Europa lander
Delta 4 Heavy PSP launch
Commercial crew astros
Starliner and Crew Dragon
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The telescope’s combined science instruments and optical element exits the massive thermal vacuum testing chamber after about 100 days of cryogenic testing inside it. Scientists and engineers at Johnson Space Center put JWST through a series of tests designed to ensure the telescope functioned as expected in an extremely cold, airless environment akin to that of space. Credit: NASA
CST-100 Starliner launch abort engine
Technical problems could delay the beginning of regular flights by SpaceX's Crew Dragon (left) and Boeing's CST-100 Starliner until at least late 2018. Credit: SpaceX artist's concept and Boeing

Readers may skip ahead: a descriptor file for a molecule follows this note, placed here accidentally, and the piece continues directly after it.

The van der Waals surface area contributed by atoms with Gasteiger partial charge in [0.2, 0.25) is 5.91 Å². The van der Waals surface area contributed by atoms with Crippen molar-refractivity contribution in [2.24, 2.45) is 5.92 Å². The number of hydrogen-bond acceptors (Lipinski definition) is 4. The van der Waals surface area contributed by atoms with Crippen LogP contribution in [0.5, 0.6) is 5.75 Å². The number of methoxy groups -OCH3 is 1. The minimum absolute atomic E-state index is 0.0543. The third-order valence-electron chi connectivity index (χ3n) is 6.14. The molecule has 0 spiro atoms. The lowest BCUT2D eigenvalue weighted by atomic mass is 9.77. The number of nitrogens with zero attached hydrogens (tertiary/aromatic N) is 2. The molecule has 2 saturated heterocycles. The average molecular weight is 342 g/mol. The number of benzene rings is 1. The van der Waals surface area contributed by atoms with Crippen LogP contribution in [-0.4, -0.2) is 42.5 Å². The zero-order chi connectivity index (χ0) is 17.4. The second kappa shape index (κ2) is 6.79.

TESS illustration
Kenneth Shields, CASIS operations director, Akos Hegyi, Airbus Defense and Space EDRS Services head, Kris Kimel, Space Tango chairman and co-founder, Andrew Rush, Made in Space president and chief executive, Christian Maender, Axiom Space director of in-space manufacturing and research, and Mike Read, NASA commercial space utilization office manager, discussed ways to develop sustainable demand for low Earth orbit services during the 2018 ISS Research and Development conference in San Francisco. Credit: SpaceNews/Debra Werner
After much tinkering, Northrop Grumman Aerospace Systems has at last finished the cryogenic cooler that will keep JWST's Mid-Infrared Instrument at its frosty-cool operating temperature of minus 270 Celsius. Credit: NASA artist's concept
Bridenstine Young

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